This scientist is in fact at large and working at his old job under a false identity.
Members of the Iranian expatriate community questioned by DEBKA-Net-Weekly‘s sources were bluntly dismissive of the US intelligence estimate, in particular its failure to address key issues:
1. In a gesture to allay Western suspicions and display “transparency”, Iran in November handed over to the international watchdog diagrams showing how to mold uranium into warhead form, claiming it was part of an old batch of documents which arrived “unsolicited” from the Palestinian nuclear black marketer A. Q. Khan and never put to use.
2. In 2005, a laptop computer owned by an Iranian official mysteriously found its way from Iran to American intelligence. The pages downloaded from this computer provided US intelligence with its strongest evidence that Iran was lying and making good progress in building a nuclear weapon.
Working hard to build a nuclear warhead for ballistic missiles
According to some expatriate sources, the laptop was planted by Iranian intelligence. It contained a large amount of false data to deceive the Americans, admixed with some authentic material for verisimilitude.
3. Like Iran’s missile industry, the Revolutionary Guards control its nuclear program, the production units of which are concealed in vast military compounds in the vicinity of Tehran and other big towns. These installations are closed to foreigners and unauthorized visitors. Information about what goes on there is closely compartmented and therefore very little has filtered through to the West.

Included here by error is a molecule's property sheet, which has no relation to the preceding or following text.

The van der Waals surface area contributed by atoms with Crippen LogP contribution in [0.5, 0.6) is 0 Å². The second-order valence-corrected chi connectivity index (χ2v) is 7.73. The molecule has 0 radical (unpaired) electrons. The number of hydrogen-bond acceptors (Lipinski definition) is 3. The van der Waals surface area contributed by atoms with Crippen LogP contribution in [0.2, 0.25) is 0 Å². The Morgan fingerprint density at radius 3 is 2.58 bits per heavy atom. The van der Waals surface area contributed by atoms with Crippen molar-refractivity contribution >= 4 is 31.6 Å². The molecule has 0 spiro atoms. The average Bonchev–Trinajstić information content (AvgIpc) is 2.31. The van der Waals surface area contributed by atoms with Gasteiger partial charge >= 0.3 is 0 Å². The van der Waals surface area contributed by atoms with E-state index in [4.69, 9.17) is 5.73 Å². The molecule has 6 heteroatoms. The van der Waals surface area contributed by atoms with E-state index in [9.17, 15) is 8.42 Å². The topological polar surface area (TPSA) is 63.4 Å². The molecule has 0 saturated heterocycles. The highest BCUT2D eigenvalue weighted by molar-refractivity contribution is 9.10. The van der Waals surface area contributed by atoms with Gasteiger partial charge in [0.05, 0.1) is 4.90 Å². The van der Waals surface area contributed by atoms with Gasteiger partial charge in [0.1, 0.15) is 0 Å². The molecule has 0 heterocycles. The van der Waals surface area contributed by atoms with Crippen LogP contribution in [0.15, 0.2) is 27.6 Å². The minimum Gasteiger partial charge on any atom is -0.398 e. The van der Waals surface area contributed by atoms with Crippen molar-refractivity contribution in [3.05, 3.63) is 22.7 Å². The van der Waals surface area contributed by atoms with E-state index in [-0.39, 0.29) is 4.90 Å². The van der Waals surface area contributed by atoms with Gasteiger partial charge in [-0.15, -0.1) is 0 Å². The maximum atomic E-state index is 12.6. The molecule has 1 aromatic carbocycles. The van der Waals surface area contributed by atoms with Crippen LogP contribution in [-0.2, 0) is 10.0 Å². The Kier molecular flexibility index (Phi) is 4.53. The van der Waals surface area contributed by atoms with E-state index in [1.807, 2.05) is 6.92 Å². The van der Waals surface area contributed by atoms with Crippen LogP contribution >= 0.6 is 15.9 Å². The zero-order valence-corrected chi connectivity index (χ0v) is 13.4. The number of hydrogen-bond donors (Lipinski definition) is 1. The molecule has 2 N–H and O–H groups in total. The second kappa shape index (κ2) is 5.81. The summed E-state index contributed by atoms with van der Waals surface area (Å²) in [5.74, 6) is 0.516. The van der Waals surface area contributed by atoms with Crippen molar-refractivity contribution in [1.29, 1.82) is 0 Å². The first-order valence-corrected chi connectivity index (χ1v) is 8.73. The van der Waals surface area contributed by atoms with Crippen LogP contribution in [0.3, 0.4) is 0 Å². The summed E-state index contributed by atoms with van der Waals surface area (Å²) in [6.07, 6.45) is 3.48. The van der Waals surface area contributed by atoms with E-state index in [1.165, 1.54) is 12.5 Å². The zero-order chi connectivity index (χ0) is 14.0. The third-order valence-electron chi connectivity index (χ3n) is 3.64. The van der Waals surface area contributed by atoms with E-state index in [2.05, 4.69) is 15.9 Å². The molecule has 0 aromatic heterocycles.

4. The various departments of the IRGC ordnance section have been working day and night in recent years to build a nuclear warhead. They have built models but never brought them to testing stage. The main impediment is the mechanism and fuse for bringing the bomb to a chain reaction. But Iranian scientists are not worried; if they cannot manage on their own, they can always buy fuses on the black market, or obtain the necessary diagrams and instructions for home production.
5. Nuclear watchdog inspectors have been consistently denied access to production facilities at two key nuclear plants: Lavizan in northeastern Tehran and Parchin in the southeast district of the capital. They were admitted to unused halls, but no further.
An accident last year at Lavizan caused a radioactive leak. UN inspectors requested permission to assess it, but the Iranians kept putting them off. Meanwhile, they managed to raze the entire plant, level all the buildings and destroy the surrounding trees. The site was decontaminated and all evidence of the activity there was eradicated.
6. Iran is building ballistic missiles with a range of 2,000 km, has achieved a new missile with a range of 2,500 and is working on a 5,000-km weapon. No one believes that this massively costly enterprise is designed to shoot conventional weapons at Israel and European cities.
7. Most expat interlocutors questioned by DEBKA-Net-Weekly referred to an Iranian nuclear scientist called Farah-Zadeh Mahabadi as one of the stars of Iran’s weapons program. The IAEA’s requests to interview the man with all the answers for clearing up unresolved issues stretching back years are consistently turned down.